A locally-developed app wants to help make travelling around Namibia and Botswana a lot easier, by giving you access to detailed maps that don’t require any sort of internet connection to deliver location information.

It’s called Tracks4Africa Guide App, and it’s out today for iPads. It won’t run on iPhones or anything that runs Android, though, it’s exclusive to Apple’s tablet for now.

The creators pitch it as perfect for self-driving African travellers, as internet connectivity is often a challenge when driving through the continent and paper maps don’t offer the same level of detail that the app does.

When you drill down into your location – obtained using the iPad’s GPS chip – the app will show you all kinds of landmarks like the nearest coffee shops, cafés, camp sites, hotels and shopping centres, and even tell you the nightly rates of local lodgings and provide contact numbers where it can.

The developers are quick to stress that this isn’t a navigation app, however – it won’t tell you how to get from Gaborone to Windhoek, it will just tell you where you are, and what’s around you. It answers questions like “Where’s the nearest petrol station?”, “Where do we go in an emergency?” and “What can we see and do in this area?”.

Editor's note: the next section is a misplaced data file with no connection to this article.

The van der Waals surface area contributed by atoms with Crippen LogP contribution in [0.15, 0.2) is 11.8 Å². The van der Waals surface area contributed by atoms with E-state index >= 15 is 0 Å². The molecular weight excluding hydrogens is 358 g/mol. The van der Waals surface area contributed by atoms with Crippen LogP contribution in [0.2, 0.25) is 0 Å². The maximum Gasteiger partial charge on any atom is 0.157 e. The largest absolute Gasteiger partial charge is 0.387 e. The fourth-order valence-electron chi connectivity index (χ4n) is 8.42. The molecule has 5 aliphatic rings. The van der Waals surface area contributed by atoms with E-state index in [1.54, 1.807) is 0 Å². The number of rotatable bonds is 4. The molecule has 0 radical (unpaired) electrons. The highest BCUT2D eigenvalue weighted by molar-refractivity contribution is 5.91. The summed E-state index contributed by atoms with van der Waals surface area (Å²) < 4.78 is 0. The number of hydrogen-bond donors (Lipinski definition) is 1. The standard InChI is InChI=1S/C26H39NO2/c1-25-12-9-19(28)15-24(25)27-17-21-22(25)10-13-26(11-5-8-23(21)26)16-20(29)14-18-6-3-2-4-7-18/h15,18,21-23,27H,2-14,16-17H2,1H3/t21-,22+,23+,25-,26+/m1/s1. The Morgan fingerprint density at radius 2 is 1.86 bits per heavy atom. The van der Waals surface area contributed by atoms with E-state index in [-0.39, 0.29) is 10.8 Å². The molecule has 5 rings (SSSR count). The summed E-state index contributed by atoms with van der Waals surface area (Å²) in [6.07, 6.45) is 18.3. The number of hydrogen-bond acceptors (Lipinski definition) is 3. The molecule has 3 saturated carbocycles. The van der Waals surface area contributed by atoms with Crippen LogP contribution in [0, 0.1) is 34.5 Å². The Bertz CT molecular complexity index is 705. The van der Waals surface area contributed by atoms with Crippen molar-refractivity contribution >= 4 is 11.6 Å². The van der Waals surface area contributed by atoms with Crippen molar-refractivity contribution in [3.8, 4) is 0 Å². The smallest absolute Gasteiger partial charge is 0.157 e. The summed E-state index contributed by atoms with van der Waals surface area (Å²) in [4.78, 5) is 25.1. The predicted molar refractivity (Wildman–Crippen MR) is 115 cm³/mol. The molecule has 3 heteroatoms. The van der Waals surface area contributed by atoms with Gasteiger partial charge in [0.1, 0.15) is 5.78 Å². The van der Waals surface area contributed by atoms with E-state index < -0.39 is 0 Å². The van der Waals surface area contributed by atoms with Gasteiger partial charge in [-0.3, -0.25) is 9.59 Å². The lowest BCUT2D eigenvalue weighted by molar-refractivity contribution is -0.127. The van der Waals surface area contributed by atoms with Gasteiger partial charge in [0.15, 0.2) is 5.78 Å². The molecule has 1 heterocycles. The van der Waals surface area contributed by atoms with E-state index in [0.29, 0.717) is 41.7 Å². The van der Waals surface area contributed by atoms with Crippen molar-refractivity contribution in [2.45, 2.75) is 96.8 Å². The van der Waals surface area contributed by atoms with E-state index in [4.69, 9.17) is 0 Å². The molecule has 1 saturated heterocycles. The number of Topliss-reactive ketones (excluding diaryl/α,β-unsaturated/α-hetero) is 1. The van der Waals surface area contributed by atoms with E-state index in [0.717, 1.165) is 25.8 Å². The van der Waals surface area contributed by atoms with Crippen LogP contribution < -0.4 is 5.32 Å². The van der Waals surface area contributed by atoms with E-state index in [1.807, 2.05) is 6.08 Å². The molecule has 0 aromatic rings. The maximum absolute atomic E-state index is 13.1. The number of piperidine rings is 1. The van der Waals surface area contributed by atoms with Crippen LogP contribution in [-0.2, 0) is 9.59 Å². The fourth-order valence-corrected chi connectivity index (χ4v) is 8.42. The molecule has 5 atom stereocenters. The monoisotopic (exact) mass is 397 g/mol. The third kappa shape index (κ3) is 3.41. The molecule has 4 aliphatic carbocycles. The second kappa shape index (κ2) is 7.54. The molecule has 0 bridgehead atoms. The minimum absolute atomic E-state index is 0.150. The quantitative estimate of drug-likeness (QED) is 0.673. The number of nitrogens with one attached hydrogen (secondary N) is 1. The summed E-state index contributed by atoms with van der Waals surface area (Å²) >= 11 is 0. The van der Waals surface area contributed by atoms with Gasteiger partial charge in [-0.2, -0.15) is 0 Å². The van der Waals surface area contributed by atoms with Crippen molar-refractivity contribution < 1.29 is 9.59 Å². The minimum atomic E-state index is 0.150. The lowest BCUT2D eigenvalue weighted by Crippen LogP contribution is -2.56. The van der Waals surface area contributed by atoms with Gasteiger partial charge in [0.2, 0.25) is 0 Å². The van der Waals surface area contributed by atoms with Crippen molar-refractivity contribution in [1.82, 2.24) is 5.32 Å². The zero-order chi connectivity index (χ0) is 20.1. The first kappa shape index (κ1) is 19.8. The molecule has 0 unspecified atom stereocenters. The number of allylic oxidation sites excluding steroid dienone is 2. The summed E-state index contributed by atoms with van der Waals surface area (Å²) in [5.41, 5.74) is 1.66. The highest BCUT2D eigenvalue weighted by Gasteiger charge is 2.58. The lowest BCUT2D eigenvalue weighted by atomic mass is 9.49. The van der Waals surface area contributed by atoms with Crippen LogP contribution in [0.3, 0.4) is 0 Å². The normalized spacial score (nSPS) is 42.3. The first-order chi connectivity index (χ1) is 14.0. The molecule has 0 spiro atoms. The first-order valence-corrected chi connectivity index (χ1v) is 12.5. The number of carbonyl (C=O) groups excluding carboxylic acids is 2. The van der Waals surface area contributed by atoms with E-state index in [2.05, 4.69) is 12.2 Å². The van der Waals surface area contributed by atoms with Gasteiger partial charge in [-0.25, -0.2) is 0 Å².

All data is stored on the iPad, so you won’t need an internet connection to give you a better overview of exactly where you are, but should you be connected you will be able to click through to the websites of the businesses displayed on the map, should they have an online presence.

The initial download is free, and grants you access to several demo areas that provide a sample of what you can expect in the full app, and owning it is but an in-app purchase away. The creators say the initial release offers Namibia and Botswana for purchase, with more countries planned for future releases.

Each map costs R199.99, which includes access to all of the detailed map data and points of interest for each coountry.

You can find the Tracks4Africa Guide App on the iTunes store here, and if you want more detail about it, the official Tracks4Africa blog can be found here.

Deon got his first taste of PC gaming at the tender age of 11 when his father bought an 8088 XT, ostensibly to "help him with his homework". Instead, it introduced him to Leisure Suit Larry, King Graham, Sonny Bonds and many more, and Deon has been a PC gamer and hardware enthusiast ever since. He landed his first professional writing gig in 2006 at a prestigious local PC magazine, a very happy happenstance as he got to write for a living about things he loves - tech, PCs, gaming, and everything in between. He's been writing about it all ever since, and loves every minute of it.